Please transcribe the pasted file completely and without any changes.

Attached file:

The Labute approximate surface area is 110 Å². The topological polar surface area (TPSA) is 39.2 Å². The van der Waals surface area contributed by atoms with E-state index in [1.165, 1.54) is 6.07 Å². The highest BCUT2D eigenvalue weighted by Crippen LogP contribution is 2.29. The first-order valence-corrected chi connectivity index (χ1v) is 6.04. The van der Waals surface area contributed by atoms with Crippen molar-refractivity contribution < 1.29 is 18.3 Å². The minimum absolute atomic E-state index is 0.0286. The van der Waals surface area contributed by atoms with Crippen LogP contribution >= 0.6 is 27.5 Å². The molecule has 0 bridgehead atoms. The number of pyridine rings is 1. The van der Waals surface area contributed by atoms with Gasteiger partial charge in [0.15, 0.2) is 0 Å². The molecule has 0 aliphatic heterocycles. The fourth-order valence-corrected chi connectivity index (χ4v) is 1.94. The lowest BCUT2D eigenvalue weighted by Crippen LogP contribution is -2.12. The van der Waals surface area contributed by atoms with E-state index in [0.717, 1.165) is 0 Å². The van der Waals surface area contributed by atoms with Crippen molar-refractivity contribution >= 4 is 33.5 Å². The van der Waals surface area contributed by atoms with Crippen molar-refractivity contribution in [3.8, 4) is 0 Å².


The Labute approximate surface area is 110 Å². The topological polar surface area (TPSA) is 39.2 Å². The van der Waals surface area contributed by atoms with E-state index in [1.165, 1.54) is 6.07 Å². The highest BCUT2D eigenvalue weighted by Crippen LogP contribution is 2.29. The first-order valence-corrected chi connectivity index (χ1v) is 6.04. The van der Waals surface area contributed by atoms with Crippen molar-refractivity contribution < 1.29 is 18.3 Å². The minimum absolute atomic E-state index is 0.0286. The van der Waals surface area contributed by atoms with Crippen LogP contribution >= 0.6 is 27.5 Å². The molecule has 0 bridgehead atoms. The number of pyridine rings is 1. The van der Waals surface area contributed by atoms with Gasteiger partial charge in [0.15, 0.2) is 0 Å². The molecule has 0 aliphatic heterocycles. The fourth-order valence-corrected chi connectivity index (χ4v) is 1.94. The lowest BCUT2D eigenvalue weighted by Crippen LogP contribution is -2.12. The van der Waals surface area contributed by atoms with E-state index in [0.717, 1.165) is 0 Å². The van der Waals surface area contributed by atoms with Crippen molar-refractivity contribution >= 4 is 33.5 Å². The van der Waals surface area contributed by atoms with Crippen molar-refractivity contribution in [3.8, 4) is 0 Å².